The FMLC explains that the working group's work is parallel to the work of the Review, which is largely concerned with policy issues or aspects of the regime that do not involve any question of legal uncertainty. However, the FMLC's work may impinge on some of the Review's questions concerning the appropriateness of aspects of the regime and whether there are any unintended consequences.
The working group will produce a paper identifying and suggesting how the legal uncertainties might be eliminated or ameliorated. It does not expect to complete its work by the deadline for responding to the Review's call for evidence of 13 June 2021 and expects to share the paper with the Review by the end of July 2021. It will also share the paper with HM Treasury in the hope that the FMLC's suggestions can be addressed.
CRD: EBA updates ITS for 2022 benchmarking of internal approaches
The European Banking Authority (EBA) has published a final report on draft implementing technical standards (ITS) updating Commission Implementing Regulation (EU) 2016/2070 on benchmarking of internal models. Commission Implementing Regulation (EU) 2016/2070 contains ITS specifying the information that firms must report to the EBA and competent authorities in order to enable the assessments of internal approaches for calculating own funds requirements in accordance with Article 78 of the Capital Requirements Directive (CRD) (the benchmarking exercise).
The updated draft ITS contain all benchmarking portfolios and metrics that will be used for the 2022 benchmarking exercise. The exercise covers approved internal approaches used for own funds requirements calculation of credit and market risk, as well as internal models used for IFRS 9. The update also includes changes and clarifications to the draft ITS, which the EBA consulted on in December 2020.
The EBA has separately published Annexes (scroll down to link at bottom of page) to the draft ITS which replace or are added to the existing set of templates to create a consolidated version of the updated draft ITS package.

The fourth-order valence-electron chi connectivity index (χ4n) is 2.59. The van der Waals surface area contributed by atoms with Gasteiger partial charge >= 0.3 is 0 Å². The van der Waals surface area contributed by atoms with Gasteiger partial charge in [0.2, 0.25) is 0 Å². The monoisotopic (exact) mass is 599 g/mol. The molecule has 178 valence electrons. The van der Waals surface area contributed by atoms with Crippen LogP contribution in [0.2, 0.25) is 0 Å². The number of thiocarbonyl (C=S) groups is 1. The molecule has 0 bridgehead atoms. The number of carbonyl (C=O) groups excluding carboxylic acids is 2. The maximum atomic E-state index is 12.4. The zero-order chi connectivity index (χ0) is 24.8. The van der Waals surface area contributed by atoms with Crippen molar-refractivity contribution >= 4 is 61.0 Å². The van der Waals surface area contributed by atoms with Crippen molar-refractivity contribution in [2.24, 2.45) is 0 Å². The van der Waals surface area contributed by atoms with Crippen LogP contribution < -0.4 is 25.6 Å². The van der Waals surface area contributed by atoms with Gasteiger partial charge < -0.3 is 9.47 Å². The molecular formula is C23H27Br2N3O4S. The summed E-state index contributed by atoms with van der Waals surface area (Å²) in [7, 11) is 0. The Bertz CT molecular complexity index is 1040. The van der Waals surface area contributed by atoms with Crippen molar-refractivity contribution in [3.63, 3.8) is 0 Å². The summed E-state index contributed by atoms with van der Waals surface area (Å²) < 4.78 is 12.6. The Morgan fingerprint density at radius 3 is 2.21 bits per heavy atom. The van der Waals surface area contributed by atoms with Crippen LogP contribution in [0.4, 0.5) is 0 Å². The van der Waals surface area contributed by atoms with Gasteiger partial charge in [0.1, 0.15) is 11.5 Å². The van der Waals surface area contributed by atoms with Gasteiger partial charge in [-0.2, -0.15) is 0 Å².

It will submit the draft ITS to the European Commission for endorsement. The technical standards will apply 20 days after publication in the Official Journal of the European Union.
CRR: EBA consults on institutions' Pillar 3 disclosure of interest rate risk exposures
The EBA has published a consultation paper on draft ITS amending Implementing Regulation (EU) No 637/2021 on disclosure of information on exposures to interest rate risk on positions not held in the trading book in accordance with Article 448 of the Capital Requirements Regulation (CRR).
Article 448 of the CRR requires institutions to disclose, from 28 June 2021, quantitative and qualitative information on the risks arising from potential changes in interest rates that affect both the economic value of equity and the net interest income of their non‐trading book activities referred to in Article 84 and Article 98(5) of the CRD. To implement this disclosure, the EBA has developed these draft ITS amending Implementing Regulation (EU) 637/2021.
The EBA has separately published templates and instructions in Annex I and Annex II to the consultation paper.
The deadline for responses is 30 August 2021. The EBA intends to submit the draft ITS to the European Commission in October 2021.
EBA 2020 annual report
The EBA has published its 2020 annual report which provides a detailed account of all the work the EBA has achieved in the past year and anticipates the key areas of focus in the coming year. These include the review of the stress-testing framework, implementation of the mandates in the domain of anti-money laundering and counter-terrorism financing, financial innovation and sustainable finance.
Resolution framework public interest assessment: SRB revises approach
The Single Resolution Board (SRB) has published an addendum setting out its revised approach to the public interest assessment in resolution planning.
The SRB's updated approach takes into account that a bank's failure may take place not only under an idiosyncratic scenario, but also under broader financial instability or a system-wide event. The SRB explains that this strengthens the choice of the best resolution strategy to protect EU taxpayers and promote EU financial stability.
Sebastiano Laviola, SRB Director of Resolution Strategy and Policy Co-ordination, explains the new approach, and areas of possible future enhancement, in a blog.
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Authored by Yvonne Clapham